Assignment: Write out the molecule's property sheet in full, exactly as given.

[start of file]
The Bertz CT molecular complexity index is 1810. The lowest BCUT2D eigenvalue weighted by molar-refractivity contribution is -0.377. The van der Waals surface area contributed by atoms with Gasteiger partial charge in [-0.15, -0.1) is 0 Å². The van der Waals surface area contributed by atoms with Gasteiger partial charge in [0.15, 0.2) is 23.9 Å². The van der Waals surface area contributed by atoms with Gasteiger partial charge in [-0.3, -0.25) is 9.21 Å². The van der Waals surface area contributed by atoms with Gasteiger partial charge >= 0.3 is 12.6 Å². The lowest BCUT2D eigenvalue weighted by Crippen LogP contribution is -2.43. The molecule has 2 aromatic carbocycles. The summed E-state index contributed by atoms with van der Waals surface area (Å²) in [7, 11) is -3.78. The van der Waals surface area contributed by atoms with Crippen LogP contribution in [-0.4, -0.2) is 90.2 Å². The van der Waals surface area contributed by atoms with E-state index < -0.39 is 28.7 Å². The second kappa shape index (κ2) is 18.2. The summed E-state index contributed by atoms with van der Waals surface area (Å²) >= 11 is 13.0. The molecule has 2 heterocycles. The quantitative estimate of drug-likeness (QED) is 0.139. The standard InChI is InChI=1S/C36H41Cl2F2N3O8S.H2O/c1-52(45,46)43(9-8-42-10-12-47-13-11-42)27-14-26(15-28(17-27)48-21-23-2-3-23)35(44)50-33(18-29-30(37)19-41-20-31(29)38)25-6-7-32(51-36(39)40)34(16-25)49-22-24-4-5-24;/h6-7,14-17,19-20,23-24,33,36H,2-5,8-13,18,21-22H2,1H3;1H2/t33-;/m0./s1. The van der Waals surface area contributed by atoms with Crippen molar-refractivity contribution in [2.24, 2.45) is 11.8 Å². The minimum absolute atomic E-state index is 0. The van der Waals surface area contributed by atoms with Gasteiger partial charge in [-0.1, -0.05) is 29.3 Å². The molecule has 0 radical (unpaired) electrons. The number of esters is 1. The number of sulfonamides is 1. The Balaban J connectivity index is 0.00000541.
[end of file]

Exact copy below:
The Bertz CT molecular complexity index is 1810. The lowest BCUT2D eigenvalue weighted by molar-refractivity contribution is -0.377. The van der Waals surface area contributed by atoms with Gasteiger partial charge in [-0.15, -0.1) is 0 Å². The van der Waals surface area contributed by atoms with Gasteiger partial charge in [0.15, 0.2) is 23.9 Å². The van der Waals surface area contributed by atoms with Gasteiger partial charge in [-0.3, -0.25) is 9.21 Å². The van der Waals surface area contributed by atoms with Gasteiger partial charge >= 0.3 is 12.6 Å². The lowest BCUT2D eigenvalue weighted by Crippen LogP contribution is -2.43. The molecule has 2 aromatic carbocycles. The summed E-state index contributed by atoms with van der Waals surface area (Å²) in [7, 11) is -3.78. The van der Waals surface area contributed by atoms with Crippen LogP contribution in [-0.4, -0.2) is 90.2 Å². The van der Waals surface area contributed by atoms with E-state index < -0.39 is 28.7 Å². The second kappa shape index (κ2) is 18.2. The summed E-state index contributed by atoms with van der Waals surface area (Å²) >= 11 is 13.0. The molecule has 2 heterocycles. The quantitative estimate of drug-likeness (QED) is 0.139. The standard InChI is InChI=1S/C36H41Cl2F2N3O8S.H2O/c1-52(45,46)43(9-8-42-10-12-47-13-11-42)27-14-26(15-28(17-27)48-21-23-2-3-23)35(44)50-33(18-29-30(37)19-41-20-31(29)38)25-6-7-32(51-36(39)40)34(16-25)49-22-24-4-5-24;/h6-7,14-17,19-20,23-24,33,36H,2-5,8-13,18,21-22H2,1H3;1H2/t33-;/m0./s1. The van der Waals surface area contributed by atoms with Crippen molar-refractivity contribution in [2.24, 2.45) is 11.8 Å². The minimum absolute atomic E-state index is 0. The van der Waals surface area contributed by atoms with Gasteiger partial charge in [-0.1, -0.05) is 29.3 Å². The molecule has 0 radical (unpaired) electrons. The number of esters is 1. The number of sulfonamides is 1. The Balaban J connectivity index is 0.00000541.